My 7-year-old daughter asked me a question yesterday that sparked a conversation about sex, pleasure, consent, rape, marriage, sexual fantasies, communication and respect.

I want to share it with you for a couple of reasons.

1. Because I think that many people could benefit from the discussion.

2. Because I’d like to share how I talk to my kids about these issues for other people who are wondering how they can start.

I realize not everyone is comfortable having conversations quite this blunt with their kids. We talk a lot about age appropriateness, but no one really knows what that means.

My husband and I long ago agreed that if our children were old enough to ask the question, they were old enough to hear the answer. We also agreed that we wanted to try to the throw the ball a little high, to make them reach for understanding, to give them something to think about and come back to us with.

By always being willing to answer any of our children’s questions to the best of our abilities – admitting when we didn’t know something, doing research together to get the answers – we have created a safe space in our home that allows them to get the information they need to be safe, to be prepared and to make healthy choices.

So yes, my daughter is only 7. But she’s old enough, and mature enough, to handle this conversation. Other parents will need to judge their own children’s maturity as well as their own comfort level around these topics.

When in doubt – be honest, and trust your children. (You can also try role playing with your spouse or partner.)

The Kid: “Mom, can you have sex with someone while they’re sleeping without that person feeling it or waking up?”

Me: “It’s physically possible. Depending on how hard that person is sleeping. If they’ve been drinking a lot, or doing certain drugs that can make them pass out so that they won’t wake up. But, if you do that – it’s rape.”

Kid: “Really!?”

Me: “Yeah. If they’re asleep, they couldn’t give consent, could they? They couldn’t give you permission to have sex with them, right? That’s what rape is – having sex with someone without their permission.”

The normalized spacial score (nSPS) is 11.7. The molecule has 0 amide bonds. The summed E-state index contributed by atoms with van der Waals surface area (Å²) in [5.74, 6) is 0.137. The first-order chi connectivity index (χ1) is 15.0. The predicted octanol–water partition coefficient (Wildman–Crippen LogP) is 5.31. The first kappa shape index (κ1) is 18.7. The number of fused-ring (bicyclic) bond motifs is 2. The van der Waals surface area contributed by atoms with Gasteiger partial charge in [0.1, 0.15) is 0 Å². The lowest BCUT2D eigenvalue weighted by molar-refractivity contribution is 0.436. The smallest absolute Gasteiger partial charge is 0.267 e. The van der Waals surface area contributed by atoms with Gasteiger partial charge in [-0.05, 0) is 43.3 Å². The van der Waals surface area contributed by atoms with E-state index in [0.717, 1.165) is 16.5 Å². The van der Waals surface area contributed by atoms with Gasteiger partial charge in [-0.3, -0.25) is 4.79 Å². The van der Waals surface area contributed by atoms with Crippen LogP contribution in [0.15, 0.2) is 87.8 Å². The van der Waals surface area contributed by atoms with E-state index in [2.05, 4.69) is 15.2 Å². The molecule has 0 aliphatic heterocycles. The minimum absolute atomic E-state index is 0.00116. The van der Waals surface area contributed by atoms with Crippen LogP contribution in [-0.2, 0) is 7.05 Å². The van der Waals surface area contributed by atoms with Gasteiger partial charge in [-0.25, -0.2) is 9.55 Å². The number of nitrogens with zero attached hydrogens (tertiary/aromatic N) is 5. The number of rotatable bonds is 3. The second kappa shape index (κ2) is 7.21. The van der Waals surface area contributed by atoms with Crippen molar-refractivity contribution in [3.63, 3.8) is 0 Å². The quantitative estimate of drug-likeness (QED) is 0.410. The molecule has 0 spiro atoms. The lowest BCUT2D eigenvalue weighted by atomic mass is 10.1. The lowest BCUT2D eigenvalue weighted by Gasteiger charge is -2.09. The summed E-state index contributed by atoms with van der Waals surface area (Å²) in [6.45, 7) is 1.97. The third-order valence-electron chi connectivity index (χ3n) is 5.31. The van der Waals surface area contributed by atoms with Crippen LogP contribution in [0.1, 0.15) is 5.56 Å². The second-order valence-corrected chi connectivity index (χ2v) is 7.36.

Kid: “But what if you’re married?”

Me: “I’m married to daddy, but that doesn’t mean he can have sex with me any time he wants, he still has to ask. And I still have to ask him. Marriage doesn’t mean having to have sex whenever your partner wants it. Sometimes you’re sick, or tired, or you just want to read a book. If I’m asleep and daddy wants sex, he has to wake me up and ask. And I can say no and then he has to leave me alone and let me go back to sleep.”

Kid: “Well, what if you love someone and so you tell them that you’ll have sex with them anytime they want?”

Me: “There’s no such thing as forever consent. If you really love someone, you’ll ask them every time. Remember, sex is supposed to feel good, so if one person doesn’t want it, it’s not going to feel good for them. And just because you want it one day, or one minute, doesn’t mean you’ll want it the next day. If someone is asleep and you want to have sex with them, you have to wake them up first and ask. And if they say no, you have to respect that.”

Kid: “What if you want someone to have sex with you when you’re asleep?”

Me: “Ah. So, if you want someone to try something like that, then you have to talk to them about it first. You have to tell them, ‘I have this fantasy where someone has sex with me while I’m sleeping’ and you have to tell them how the fantasy goes, and how it feels, and what’s exciting about it. Then you can ask them if they’d like to try it with you – and you give them permission before you fall asleep. You tell them it’s okay for them to wake you up that way.